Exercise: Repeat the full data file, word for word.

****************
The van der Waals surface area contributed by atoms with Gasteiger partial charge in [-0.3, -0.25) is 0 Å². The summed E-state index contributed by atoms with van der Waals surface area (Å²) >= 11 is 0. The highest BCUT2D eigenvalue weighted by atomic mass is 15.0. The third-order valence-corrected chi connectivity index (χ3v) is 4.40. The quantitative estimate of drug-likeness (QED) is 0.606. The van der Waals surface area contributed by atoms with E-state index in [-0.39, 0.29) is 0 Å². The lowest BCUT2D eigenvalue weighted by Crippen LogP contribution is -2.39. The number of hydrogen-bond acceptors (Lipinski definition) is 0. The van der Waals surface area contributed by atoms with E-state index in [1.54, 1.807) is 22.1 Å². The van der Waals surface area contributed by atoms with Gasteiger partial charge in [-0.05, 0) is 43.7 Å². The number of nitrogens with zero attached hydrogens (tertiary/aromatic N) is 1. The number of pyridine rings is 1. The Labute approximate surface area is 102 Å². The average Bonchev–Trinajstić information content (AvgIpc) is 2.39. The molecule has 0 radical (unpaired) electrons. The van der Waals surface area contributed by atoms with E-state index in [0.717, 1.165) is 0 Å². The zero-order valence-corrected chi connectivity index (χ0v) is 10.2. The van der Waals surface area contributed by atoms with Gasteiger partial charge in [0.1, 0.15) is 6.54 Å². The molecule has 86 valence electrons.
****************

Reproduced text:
The van der Waals surface area contributed by atoms with Gasteiger partial charge in [-0.3, -0.25) is 0 Å². The summed E-state index contributed by atoms with van der Waals surface area (Å²) >= 11 is 0. The highest BCUT2D eigenvalue weighted by atomic mass is 15.0. The third-order valence-corrected chi connectivity index (χ3v) is 4.40. The quantitative estimate of drug-likeness (QED) is 0.606. The van der Waals surface area contributed by atoms with E-state index in [-0.39, 0.29) is 0 Å². The lowest BCUT2D eigenvalue weighted by Crippen LogP contribution is -2.39. The number of hydrogen-bond acceptors (Lipinski definition) is 0. The van der Waals surface area contributed by atoms with E-state index in [1.54, 1.807) is 22.1 Å². The van der Waals surface area contributed by atoms with Gasteiger partial charge in [-0.05, 0) is 43.7 Å². The number of nitrogens with zero attached hydrogens (tertiary/aromatic N) is 1. The number of pyridine rings is 1. The Labute approximate surface area is 102 Å². The average Bonchev–Trinajstić information content (AvgIpc) is 2.39. The molecule has 0 radical (unpaired) electrons. The van der Waals surface area contributed by atoms with E-state index in [0.717, 1.165) is 0 Å². The zero-order valence-corrected chi connectivity index (χ0v) is 10.2. The van der Waals surface area contributed by atoms with Gasteiger partial charge in [0.1, 0.15) is 6.54 Å². The molecule has 86 valence electrons.